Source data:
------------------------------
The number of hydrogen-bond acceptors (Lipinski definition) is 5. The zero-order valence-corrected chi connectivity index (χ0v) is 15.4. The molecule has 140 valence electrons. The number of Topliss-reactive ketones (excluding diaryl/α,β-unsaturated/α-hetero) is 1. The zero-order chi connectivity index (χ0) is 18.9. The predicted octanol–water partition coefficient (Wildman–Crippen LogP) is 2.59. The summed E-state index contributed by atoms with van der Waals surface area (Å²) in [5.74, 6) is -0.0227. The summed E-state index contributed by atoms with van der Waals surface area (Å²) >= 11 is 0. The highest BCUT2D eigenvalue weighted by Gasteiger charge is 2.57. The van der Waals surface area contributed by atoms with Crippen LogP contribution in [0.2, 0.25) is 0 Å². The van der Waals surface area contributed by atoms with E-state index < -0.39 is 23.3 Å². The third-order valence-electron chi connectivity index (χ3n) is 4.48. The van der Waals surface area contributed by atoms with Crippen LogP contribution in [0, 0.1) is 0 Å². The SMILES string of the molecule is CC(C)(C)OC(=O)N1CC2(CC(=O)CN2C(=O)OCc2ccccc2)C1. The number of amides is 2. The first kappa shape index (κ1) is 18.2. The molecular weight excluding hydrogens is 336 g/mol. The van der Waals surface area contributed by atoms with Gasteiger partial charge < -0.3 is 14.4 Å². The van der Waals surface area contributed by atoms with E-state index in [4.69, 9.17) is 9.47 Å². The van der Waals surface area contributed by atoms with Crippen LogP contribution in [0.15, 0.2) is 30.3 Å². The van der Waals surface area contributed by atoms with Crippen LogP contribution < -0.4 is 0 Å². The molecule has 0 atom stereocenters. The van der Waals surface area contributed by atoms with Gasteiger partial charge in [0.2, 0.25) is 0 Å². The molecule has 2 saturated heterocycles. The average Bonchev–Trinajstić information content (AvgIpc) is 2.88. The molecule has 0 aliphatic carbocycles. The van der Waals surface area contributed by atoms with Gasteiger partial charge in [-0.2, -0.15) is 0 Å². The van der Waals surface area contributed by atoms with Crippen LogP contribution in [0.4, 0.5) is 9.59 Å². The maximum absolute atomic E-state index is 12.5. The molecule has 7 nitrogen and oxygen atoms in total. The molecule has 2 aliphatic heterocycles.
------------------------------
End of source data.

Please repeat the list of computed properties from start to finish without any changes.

The number of hydrogen-bond acceptors (Lipinski definition) is 5. The zero-order valence-corrected chi connectivity index (χ0v) is 15.4. The molecule has 140 valence electrons. The number of Topliss-reactive ketones (excluding diaryl/α,β-unsaturated/α-hetero) is 1. The zero-order chi connectivity index (χ0) is 18.9. The predicted octanol–water partition coefficient (Wildman–Crippen LogP) is 2.59. The summed E-state index contributed by atoms with van der Waals surface area (Å²) in [5.74, 6) is -0.0227. The summed E-state index contributed by atoms with van der Waals surface area (Å²) >= 11 is 0. The highest BCUT2D eigenvalue weighted by Gasteiger charge is 2.57. The van der Waals surface area contributed by atoms with Crippen LogP contribution in [0.2, 0.25) is 0 Å². The van der Waals surface area contributed by atoms with E-state index < -0.39 is 23.3 Å². The third-order valence-electron chi connectivity index (χ3n) is 4.48. The van der Waals surface area contributed by atoms with Crippen LogP contribution in [0, 0.1) is 0 Å². The SMILES string of the molecule is CC(C)(C)OC(=O)N1CC2(CC(=O)CN2C(=O)OCc2ccccc2)C1. The number of amides is 2. The first kappa shape index (κ1) is 18.2. The molecular weight excluding hydrogens is 336 g/mol. The van der Waals surface area contributed by atoms with Gasteiger partial charge < -0.3 is 14.4 Å². The van der Waals surface area contributed by atoms with E-state index in [4.69, 9.17) is 9.47 Å². The van der Waals surface area contributed by atoms with Crippen LogP contribution in [0.15, 0.2) is 30.3 Å². The van der Waals surface area contributed by atoms with Crippen LogP contribution < -0.4 is 0 Å². The molecule has 0 atom stereocenters. The van der Waals surface area contributed by atoms with Gasteiger partial charge in [0.2, 0.25) is 0 Å². The molecule has 2 saturated heterocycles. The average Bonchev–Trinajstić information content (AvgIpc) is 2.88. The molecule has 0 aliphatic carbocycles. The van der Waals surface area contributed by atoms with Gasteiger partial charge in [-0.2, -0.15) is 0 Å². The van der Waals surface area contributed by atoms with Crippen LogP contribution in [0.4, 0.5) is 9.59 Å². The maximum absolute atomic E-state index is 12.5. The molecule has 7 nitrogen and oxygen atoms in total. The molecule has 2 aliphatic heterocycles.